Peptides In Food Science Physical Aspect

Peptides contribute to the physical properties of food. For example, the smooth texture of cheese is dependent on the extent of proteolysis of casein during the maturation. Proteins and peptides have surface activities and show functional properties such as emulsifying and foaming. Am-phiphatic properties, charge distribution, solubility, and the molecular weights of peptides are related to these functional properties. Usually the functional properties of food proteins are modified by proteolysis. In some proteins, like gluten, whose solubility is very low, the functional properties are improved by limited proteolysis. When a protein has good solubility, functional properties of the peptides derived from it tend to be lower than those of the parental proteins. Enzymatic digests of soybean proteins suppress thermal gelation and freezing-induced insolubilization of proteins. Soybean peptides protect starch from rétrogradation.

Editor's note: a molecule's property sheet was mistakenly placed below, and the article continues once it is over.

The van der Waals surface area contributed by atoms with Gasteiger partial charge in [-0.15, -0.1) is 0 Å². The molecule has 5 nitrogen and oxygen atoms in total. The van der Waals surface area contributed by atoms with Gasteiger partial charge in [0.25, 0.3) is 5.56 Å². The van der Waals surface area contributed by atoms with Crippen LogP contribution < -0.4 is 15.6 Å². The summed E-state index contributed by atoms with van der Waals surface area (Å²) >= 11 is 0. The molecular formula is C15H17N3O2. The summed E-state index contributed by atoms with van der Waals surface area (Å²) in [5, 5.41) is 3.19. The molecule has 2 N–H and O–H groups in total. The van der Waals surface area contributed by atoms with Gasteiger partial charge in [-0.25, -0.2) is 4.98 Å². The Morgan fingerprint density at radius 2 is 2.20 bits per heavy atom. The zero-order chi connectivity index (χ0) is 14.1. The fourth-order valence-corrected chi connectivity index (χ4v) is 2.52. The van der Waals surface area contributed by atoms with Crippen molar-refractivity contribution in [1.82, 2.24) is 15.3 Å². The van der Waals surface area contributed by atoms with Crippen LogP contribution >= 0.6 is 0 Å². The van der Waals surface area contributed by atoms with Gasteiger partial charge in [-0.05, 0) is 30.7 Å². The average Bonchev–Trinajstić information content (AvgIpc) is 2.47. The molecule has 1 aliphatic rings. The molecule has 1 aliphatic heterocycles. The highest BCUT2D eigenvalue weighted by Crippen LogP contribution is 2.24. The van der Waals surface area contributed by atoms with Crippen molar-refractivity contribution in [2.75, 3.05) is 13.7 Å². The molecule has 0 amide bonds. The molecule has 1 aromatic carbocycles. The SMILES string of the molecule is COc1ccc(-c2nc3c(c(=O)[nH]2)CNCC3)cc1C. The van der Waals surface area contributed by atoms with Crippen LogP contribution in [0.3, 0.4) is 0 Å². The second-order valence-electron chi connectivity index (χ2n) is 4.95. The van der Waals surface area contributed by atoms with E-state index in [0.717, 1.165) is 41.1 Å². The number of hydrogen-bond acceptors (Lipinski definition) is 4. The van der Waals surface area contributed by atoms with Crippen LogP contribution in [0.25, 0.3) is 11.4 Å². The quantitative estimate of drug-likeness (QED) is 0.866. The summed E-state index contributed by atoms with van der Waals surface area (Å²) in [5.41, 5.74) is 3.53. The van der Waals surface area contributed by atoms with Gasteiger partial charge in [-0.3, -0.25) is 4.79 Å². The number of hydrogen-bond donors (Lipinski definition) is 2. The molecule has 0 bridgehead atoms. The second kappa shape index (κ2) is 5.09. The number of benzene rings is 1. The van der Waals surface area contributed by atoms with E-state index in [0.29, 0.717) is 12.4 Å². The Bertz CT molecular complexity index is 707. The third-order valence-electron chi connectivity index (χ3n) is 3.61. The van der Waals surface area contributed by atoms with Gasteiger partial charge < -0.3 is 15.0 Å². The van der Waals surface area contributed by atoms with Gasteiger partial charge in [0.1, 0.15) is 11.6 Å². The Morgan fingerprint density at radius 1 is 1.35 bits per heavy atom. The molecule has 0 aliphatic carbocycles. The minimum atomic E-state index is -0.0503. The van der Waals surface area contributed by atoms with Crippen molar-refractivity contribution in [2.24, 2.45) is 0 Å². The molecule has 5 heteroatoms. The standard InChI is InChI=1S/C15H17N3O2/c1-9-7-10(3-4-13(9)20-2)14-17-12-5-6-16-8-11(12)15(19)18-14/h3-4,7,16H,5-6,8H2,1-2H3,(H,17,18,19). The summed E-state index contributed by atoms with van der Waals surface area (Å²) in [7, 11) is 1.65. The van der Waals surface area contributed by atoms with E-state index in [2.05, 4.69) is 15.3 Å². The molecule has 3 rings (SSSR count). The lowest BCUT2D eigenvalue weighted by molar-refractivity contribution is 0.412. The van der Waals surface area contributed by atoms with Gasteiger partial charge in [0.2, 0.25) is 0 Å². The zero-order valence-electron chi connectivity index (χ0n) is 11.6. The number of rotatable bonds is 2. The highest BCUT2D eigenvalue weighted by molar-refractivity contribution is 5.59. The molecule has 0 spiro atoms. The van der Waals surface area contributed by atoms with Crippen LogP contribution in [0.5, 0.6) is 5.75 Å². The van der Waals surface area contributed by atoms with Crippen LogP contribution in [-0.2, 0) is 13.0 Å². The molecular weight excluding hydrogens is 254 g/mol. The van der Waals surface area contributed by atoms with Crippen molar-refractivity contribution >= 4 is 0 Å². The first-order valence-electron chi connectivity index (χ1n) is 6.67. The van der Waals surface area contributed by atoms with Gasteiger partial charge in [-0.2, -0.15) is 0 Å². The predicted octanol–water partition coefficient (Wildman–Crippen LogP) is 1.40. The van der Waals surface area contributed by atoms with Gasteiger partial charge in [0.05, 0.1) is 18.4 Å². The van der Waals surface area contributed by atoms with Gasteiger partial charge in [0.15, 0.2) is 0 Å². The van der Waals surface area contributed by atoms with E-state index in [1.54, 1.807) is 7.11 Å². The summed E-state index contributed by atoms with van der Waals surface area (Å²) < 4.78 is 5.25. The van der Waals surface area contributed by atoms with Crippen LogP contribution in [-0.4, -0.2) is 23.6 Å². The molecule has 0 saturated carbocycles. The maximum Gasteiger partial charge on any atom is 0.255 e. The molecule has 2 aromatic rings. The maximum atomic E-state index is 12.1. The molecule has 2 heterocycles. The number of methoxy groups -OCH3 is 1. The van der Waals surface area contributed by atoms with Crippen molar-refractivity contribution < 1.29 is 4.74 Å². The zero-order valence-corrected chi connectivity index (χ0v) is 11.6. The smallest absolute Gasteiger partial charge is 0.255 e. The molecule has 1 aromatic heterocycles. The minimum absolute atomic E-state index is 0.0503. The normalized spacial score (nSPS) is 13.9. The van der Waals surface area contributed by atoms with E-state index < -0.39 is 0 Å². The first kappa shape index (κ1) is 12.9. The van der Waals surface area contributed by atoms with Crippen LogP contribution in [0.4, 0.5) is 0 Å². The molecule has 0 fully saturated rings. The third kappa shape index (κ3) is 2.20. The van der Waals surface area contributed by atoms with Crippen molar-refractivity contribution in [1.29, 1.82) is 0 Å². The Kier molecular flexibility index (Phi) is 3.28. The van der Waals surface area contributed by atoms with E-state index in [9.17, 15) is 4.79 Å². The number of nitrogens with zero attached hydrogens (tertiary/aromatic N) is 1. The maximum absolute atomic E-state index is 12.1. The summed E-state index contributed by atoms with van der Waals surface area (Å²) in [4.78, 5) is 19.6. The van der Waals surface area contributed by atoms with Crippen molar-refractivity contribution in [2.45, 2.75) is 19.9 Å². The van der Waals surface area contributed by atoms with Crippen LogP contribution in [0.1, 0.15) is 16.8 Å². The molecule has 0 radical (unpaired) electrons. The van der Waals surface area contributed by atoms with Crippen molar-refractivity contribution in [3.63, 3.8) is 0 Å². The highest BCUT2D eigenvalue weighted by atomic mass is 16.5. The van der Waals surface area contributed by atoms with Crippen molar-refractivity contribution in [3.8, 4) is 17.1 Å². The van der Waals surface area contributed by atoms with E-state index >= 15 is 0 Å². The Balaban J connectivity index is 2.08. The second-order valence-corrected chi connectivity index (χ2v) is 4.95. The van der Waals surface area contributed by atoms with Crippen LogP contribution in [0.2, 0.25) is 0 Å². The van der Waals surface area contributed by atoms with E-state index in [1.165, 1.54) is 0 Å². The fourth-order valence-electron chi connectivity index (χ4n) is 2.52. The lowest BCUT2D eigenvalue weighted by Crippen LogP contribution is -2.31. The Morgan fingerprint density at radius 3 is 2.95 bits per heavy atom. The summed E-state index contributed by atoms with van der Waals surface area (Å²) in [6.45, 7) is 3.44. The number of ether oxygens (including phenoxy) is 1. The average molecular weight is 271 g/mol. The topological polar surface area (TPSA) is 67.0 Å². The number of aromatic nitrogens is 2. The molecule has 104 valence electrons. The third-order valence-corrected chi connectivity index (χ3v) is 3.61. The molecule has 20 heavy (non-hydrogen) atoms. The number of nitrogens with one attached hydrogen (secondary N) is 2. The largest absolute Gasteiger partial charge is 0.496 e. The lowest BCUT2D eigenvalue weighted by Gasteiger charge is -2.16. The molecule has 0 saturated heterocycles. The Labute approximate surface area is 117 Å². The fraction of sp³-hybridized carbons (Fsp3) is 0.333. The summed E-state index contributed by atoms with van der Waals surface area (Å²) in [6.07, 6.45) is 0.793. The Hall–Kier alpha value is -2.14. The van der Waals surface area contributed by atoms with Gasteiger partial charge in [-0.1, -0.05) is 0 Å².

Living Gluten Free

Living Gluten Free

A beginners guide that will reveal how living "G" free can help you lose weight today! This is not a fad diet, or short term weight loss program that sometimes makes you worse off than before you started. This is a necessity for some people and is prescribed to 1 out of every 100 people on earth by doctors and health professionals.

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